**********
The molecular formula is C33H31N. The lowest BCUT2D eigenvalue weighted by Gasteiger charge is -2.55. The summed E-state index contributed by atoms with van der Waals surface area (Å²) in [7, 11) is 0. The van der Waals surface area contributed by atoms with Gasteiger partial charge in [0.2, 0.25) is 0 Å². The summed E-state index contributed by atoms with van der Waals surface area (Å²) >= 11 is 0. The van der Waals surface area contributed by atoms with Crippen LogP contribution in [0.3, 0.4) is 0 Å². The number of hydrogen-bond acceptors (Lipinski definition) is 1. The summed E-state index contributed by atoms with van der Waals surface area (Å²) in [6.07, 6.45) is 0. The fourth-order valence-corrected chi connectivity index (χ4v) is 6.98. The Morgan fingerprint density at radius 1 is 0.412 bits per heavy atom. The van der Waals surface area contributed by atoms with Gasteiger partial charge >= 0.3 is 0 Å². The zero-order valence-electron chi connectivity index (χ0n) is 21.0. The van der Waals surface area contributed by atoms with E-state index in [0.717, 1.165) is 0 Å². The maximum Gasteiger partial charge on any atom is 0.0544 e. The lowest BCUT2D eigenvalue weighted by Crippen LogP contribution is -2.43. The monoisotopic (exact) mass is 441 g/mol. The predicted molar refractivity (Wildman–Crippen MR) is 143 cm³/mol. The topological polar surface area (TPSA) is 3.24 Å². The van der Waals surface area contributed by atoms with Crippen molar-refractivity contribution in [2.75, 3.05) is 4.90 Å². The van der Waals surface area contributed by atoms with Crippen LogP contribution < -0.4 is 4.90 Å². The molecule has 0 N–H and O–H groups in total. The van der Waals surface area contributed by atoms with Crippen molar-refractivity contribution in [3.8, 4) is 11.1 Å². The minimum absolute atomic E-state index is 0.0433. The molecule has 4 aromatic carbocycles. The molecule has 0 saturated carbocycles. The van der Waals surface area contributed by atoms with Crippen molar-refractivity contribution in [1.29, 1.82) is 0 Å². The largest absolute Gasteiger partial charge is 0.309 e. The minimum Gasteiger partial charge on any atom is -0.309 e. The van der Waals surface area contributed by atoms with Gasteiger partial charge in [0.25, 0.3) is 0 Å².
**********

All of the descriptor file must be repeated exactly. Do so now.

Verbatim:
The molecular formula is C33H31N. The lowest BCUT2D eigenvalue weighted by Gasteiger charge is -2.55. The summed E-state index contributed by atoms with van der Waals surface area (Å²) in [7, 11) is 0. The van der Waals surface area contributed by atoms with Gasteiger partial charge in [0.2, 0.25) is 0 Å². The summed E-state index contributed by atoms with van der Waals surface area (Å²) >= 11 is 0. The van der Waals surface area contributed by atoms with Crippen LogP contribution in [0.3, 0.4) is 0 Å². The number of hydrogen-bond acceptors (Lipinski definition) is 1. The summed E-state index contributed by atoms with van der Waals surface area (Å²) in [6.07, 6.45) is 0. The fourth-order valence-corrected chi connectivity index (χ4v) is 6.98. The Morgan fingerprint density at radius 1 is 0.412 bits per heavy atom. The van der Waals surface area contributed by atoms with Gasteiger partial charge >= 0.3 is 0 Å². The zero-order valence-electron chi connectivity index (χ0n) is 21.0. The van der Waals surface area contributed by atoms with E-state index in [0.717, 1.165) is 0 Å². The maximum Gasteiger partial charge on any atom is 0.0544 e. The lowest BCUT2D eigenvalue weighted by Crippen LogP contribution is -2.43. The monoisotopic (exact) mass is 441 g/mol. The predicted molar refractivity (Wildman–Crippen MR) is 143 cm³/mol. The topological polar surface area (TPSA) is 3.24 Å². The van der Waals surface area contributed by atoms with Crippen molar-refractivity contribution in [2.75, 3.05) is 4.90 Å². The van der Waals surface area contributed by atoms with Crippen LogP contribution < -0.4 is 4.90 Å². The molecule has 0 N–H and O–H groups in total. The van der Waals surface area contributed by atoms with Crippen molar-refractivity contribution in [3.8, 4) is 11.1 Å². The minimum absolute atomic E-state index is 0.0433. The molecule has 4 aromatic carbocycles. The molecule has 0 saturated carbocycles. The van der Waals surface area contributed by atoms with Crippen molar-refractivity contribution in [1.29, 1.82) is 0 Å². The largest absolute Gasteiger partial charge is 0.309 e. The minimum Gasteiger partial charge on any atom is -0.309 e. The van der Waals surface area contributed by atoms with Gasteiger partial charge in [0.25, 0.3) is 0 Å².